Suspension errors cause most darting problems if they don’t involve the skis. When too much pressure is placed on that area, you’ll notice extra skidding because of the added force. This issue causes the runners to bite more, causing them to dart on their own.

You can release the pressure by making a structural load adjustment on the rear suspension. It helps to start at the pre-clad load on the center shock first before progressing out to the other potential adjustments you might need to make.

It might also help to lengthen the limiter strap for your snowmobile if you have trouble adjusting the pre-clad load or can’t make definitive adjustments in other areas.

◼️ Troubleshooting the Darting Experience

When you’re stumped on the reasons why your snowmobile starts darting, it might be necessary to troubleshoot your sled.

Instead of bringing it to your dealer for an expensive evaluation, you can review these common problems first to see if a possible solution can be found.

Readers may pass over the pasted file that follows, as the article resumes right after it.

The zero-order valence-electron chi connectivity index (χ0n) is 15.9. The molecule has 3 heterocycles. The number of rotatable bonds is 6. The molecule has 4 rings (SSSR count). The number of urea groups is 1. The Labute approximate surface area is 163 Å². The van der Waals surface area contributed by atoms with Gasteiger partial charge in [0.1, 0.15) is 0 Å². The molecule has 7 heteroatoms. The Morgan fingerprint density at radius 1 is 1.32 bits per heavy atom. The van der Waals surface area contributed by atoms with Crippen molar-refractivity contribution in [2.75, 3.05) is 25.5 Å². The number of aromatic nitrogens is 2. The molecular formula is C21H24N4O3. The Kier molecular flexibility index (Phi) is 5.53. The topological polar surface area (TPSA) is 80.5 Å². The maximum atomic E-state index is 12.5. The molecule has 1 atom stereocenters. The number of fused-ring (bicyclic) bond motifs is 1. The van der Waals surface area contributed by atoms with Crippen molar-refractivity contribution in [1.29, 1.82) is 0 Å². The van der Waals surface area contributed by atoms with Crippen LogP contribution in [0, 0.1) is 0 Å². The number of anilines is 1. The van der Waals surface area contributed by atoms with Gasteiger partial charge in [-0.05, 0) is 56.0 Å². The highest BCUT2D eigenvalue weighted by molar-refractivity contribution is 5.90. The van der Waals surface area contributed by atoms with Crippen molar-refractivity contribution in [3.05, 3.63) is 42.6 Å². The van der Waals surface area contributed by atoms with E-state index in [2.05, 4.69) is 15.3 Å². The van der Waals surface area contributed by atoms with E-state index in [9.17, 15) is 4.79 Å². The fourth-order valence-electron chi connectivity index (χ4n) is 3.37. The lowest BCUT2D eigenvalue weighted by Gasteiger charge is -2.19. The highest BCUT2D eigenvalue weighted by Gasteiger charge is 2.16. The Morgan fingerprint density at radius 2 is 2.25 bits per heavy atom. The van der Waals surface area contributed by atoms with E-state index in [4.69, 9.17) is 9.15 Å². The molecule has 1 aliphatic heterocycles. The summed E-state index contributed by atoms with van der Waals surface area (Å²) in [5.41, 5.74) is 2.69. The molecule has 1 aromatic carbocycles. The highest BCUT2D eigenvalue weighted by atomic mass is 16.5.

Rear End Lifts and Lowers Easily• If you experience rear sagging with your sled, it’s usually caused by geometrical issues.
• Your torque arm limited strap might pull in, or you might not be on flat land.
• When the shock fails, you’ll get a lot more of this problem, so always check your ride for optimal height settings.
Skis Lift During Corner Acceleration• If your skis lift while you accelerate out of the corner, you need to change your ride height.
• It also helps to check that your front-to-rear balance is where it should be.
• Since weight transfer is subjective, you’ll need to examine the reasons that trigger your problems.
Sled Has Heavy Steering• When the rear suspension gets adjusted, the steering can become heavy or unresponsive.
• Check the rear torsion settings for stock skis with the problem, keeping the spring preload between 5-10mm for the best results.
• When you have snow trackers installed, you might need to lighten the load in other ways.
Diving Into Corners or Rolling• Preload in the front spring can help with this problem.
• It’s harder to make adjustments if you have a progressively wound spring, but it isn’t impossible.
• The wound-up rate might be impacting your experience, which means a single- or dual-rate product might be a better investment.
Skis Lift While Tipping into Corners• Snowmobiles often lift in corners because of an unbalanced roll center.
• You can adjust this problem by lowering the ride height in the front.
• When you have a lower center of gravity, you’ll notice performance enhancements in the sharp corners.
• Most tipping incidents occur because of overload due to increases in bottoming resistance.